According to CCM, the state-owned major needs to make a breakthrough in customer assurance by strengthening its management and cementing its brand image.
Yet the negative comments by the China Food and Drug Administration come as Bright has been gradually dropping out of the top echelon of China’s dairy industry and is stuck in a development bottleneck, the market intelligence firm believes.
On May 10, the CFDA issued the results of a sample test on dairy products, in which the plain yogurt produced by Bright Dairy in Jingyang was found to have excessive colonies of the coli group of bacteria.
Ten days later, the regulator singled out a fermented reconstituted milk of red dates made by Bright Dairy’s Wuhan factory, which it said was labelled inappropriately.
Then, on May 24, inspectors in Shaanxi province released a report on dairy products based on spot testing. In it were listed 15 instances of substandard practices by Bright Dairy in Jingyang, including maintaining lax production records, poor storeroom management and substandard quality control.
Overall, Bright has not been performing well on the market this year, with competitors Yili and Mengniu—completing China’s big three dairy companies—gaining position, largely due to a lack of product and manufacturing development.
According to its annual report last year, Bright’s operating income was down by more than 6% over the previous year at just under US$3bn, while Yili and Mengniu performed considerably better.
“[Bright] is paying for the price of transformation and adjustment due to its extension of branches in other places besides Eastern China—its base camp—in recent years, the high turnover rate of top management personnel, and of negligence in management,” said Chen Wen, a marketing specialist in food and beverage.
Under Bright’s business model, the company aims to expand with factories in all major provinces and cities in China while strengthening its management and quality control processes across the country—ambitions which CCM believes are essential if it wants to build its brand image and break through its development bottleneck.
Yet its shortcomings in May highlight how it has been failing in areas other than expansion, says Chen.
“Such kind of troubles occurred in a succession at the branch offices in other cities, which revealed the management problem of Bright Dairy during its fast expansion; so it’s necessary for them to strengthen and detail the management rules,” Chen said.
More stories from China…
CFDA rapped for loopholes and politically incorrect practices
China’s anti-corruption agency has published a report that highlights a raft of alleged failings by China’s food and pharmaceuticals regulator identifies widespread loopholes and derelictions of duty in its practices.
Having sent inspectors to assess the China Food and Drug Administration last year, the Central Commission for Discipline Inspection also called on the regulator to standardise its approval and inspection processes.
The top-ranking internal-control unit of the Communist Party of China revealed its findings publicly, but offered few examples of the failings it had encountered during its assessment.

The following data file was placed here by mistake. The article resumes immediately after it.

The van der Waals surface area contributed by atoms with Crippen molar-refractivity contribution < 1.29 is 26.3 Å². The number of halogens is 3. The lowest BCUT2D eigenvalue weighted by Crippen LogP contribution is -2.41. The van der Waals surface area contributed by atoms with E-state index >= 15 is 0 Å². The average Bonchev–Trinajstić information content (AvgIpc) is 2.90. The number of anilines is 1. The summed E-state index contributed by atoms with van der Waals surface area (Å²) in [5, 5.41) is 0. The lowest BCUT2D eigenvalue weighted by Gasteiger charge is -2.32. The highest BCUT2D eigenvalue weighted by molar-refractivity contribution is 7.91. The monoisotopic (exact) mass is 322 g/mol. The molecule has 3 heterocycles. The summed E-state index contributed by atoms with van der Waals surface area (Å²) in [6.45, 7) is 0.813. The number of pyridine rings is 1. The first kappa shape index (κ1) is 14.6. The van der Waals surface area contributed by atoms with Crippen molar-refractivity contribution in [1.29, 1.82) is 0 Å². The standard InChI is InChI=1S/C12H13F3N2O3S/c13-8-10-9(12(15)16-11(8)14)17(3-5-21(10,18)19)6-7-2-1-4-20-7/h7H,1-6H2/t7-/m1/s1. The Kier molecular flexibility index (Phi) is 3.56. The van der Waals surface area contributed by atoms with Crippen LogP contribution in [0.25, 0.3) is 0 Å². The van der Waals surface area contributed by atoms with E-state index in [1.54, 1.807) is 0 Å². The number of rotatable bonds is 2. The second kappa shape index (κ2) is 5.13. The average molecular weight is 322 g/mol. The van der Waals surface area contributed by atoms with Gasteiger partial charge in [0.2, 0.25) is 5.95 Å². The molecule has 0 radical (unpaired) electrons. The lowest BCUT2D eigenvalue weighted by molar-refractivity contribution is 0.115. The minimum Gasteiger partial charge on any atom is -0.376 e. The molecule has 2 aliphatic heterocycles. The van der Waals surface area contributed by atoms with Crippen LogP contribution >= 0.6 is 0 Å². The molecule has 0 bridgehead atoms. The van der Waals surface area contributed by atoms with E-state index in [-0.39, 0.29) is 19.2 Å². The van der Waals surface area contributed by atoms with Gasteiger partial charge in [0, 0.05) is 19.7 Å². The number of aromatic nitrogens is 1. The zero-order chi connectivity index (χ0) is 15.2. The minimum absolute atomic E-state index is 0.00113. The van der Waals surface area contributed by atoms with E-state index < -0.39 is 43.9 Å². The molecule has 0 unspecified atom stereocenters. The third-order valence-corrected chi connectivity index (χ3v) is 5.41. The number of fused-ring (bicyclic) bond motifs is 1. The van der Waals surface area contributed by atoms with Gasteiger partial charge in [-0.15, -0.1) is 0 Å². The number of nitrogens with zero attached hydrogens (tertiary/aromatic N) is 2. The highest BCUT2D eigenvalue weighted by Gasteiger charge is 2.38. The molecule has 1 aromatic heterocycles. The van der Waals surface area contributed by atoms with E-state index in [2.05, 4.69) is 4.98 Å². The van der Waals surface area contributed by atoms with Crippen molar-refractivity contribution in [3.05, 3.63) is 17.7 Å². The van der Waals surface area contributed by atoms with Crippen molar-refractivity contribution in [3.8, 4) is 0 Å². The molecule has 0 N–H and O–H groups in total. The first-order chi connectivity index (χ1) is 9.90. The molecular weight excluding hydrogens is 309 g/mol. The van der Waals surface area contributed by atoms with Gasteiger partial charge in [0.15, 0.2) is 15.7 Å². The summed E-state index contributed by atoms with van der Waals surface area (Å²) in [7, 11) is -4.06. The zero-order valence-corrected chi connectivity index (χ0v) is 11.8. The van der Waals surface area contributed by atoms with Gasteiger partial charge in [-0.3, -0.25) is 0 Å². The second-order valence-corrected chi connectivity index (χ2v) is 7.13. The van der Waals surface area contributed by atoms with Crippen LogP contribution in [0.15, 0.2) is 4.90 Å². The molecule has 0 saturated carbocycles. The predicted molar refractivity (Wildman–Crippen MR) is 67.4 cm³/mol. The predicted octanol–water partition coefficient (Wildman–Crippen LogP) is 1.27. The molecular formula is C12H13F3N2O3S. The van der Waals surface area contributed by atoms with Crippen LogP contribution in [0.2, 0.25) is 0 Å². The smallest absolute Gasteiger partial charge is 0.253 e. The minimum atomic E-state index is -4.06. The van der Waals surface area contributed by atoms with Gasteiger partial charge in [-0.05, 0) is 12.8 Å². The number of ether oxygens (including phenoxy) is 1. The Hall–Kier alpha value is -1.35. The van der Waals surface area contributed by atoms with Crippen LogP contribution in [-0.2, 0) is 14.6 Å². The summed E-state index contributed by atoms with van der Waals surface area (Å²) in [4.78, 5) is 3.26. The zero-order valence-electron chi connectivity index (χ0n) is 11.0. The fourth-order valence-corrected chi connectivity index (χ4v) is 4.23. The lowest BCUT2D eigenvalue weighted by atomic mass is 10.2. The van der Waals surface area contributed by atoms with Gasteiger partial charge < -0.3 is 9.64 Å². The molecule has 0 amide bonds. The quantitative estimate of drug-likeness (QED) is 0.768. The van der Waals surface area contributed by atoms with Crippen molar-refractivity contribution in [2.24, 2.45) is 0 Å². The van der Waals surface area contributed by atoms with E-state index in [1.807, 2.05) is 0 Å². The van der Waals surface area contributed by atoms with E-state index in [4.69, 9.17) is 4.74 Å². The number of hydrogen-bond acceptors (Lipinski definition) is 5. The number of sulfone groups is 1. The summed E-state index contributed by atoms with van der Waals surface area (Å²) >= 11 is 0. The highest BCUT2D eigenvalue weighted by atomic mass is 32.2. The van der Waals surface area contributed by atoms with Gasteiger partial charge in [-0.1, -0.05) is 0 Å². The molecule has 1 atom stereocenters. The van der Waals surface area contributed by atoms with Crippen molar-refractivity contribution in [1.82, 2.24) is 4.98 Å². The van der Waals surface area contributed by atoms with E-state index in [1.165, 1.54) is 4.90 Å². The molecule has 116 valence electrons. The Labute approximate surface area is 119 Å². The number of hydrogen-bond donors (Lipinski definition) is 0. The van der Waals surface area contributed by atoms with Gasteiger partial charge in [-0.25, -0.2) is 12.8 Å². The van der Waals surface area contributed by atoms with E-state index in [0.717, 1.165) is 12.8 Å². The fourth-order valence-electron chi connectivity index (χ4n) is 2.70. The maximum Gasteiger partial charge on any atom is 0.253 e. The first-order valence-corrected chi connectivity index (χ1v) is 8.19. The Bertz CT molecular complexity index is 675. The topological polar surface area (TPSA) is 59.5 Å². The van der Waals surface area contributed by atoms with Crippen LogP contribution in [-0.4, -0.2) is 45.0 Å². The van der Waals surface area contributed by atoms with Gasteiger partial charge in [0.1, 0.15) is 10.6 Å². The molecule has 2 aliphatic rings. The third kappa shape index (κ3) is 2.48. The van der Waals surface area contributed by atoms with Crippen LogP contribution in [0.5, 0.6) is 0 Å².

Instead, the agency provided a vague list of criticisms of the regulator and its leaders, including its limited capacity to work effectively. Its report also singled out a lack of clarity in the responsibilities of officials alongside an excess of discretion allowed to enforcement officers in cases.
Moreover, the CCDI, which has become an increasingly powerful force since President Xi Jinping became head of the Communist Party and began to implement fierce anti-corruption measures, criticised the CFDA’s adoption of thought and work protocols advocated by the Communist Party.
The inspectors accused the CFDA of not paying sufficient attention to “party building,” a term CCDI and the government use to describe activities designed to bolster the Communist Party.
They also pointed out flaws in how the CFDA had been hiring and educating its officials, which the CCDI viewed as enabling unsuitable people to obtain and retain positions within the organisation.
Food and drug officials have since pledge to resolve its issues and adhere to anti-corruption rules.
China broadens role in helping FAO to promote food security
Ancient Chinese agricultural systems will benefit poor rural areas in countries as far afield as in Africa and Latin America after officials in Beijing agreed to intensify their partnership with the Food and Agriculture Organisation of the United Nations.
The new memorandum of understanding will broaden the scope of China’s role in worldwide rural development after decades of collaboration with the FAO.
According to the FAO’s director general, China has been one of the biggest contributors to FAO food security programmes, both in financial terms and by sharing its own experience, knowledge and technology with other countries.
"China has much to offer to all developing countries in the world in terms of agriculture and food security," Graziano da Silva said, citing an ancient farming system whereby farmers in Zhejiang Province still combine rice farming with aquaculture, and literally grow fish in flooded paddy fields.
While the rice paddies offer protection and organic food for the fish, the fish in turn soften the soil, provide nutrients and oxygen for the rice and consume insects and weeds that are harmful to the rice.
The rice-fish system has been in existence for 1,000 years and was designated a Globally Important Agricultural Heritage System (GIAHS) by the FAO.
"China's experience with GIAHS is remarkable and could be a source of inspiration to many countries," said Graziano da Silva.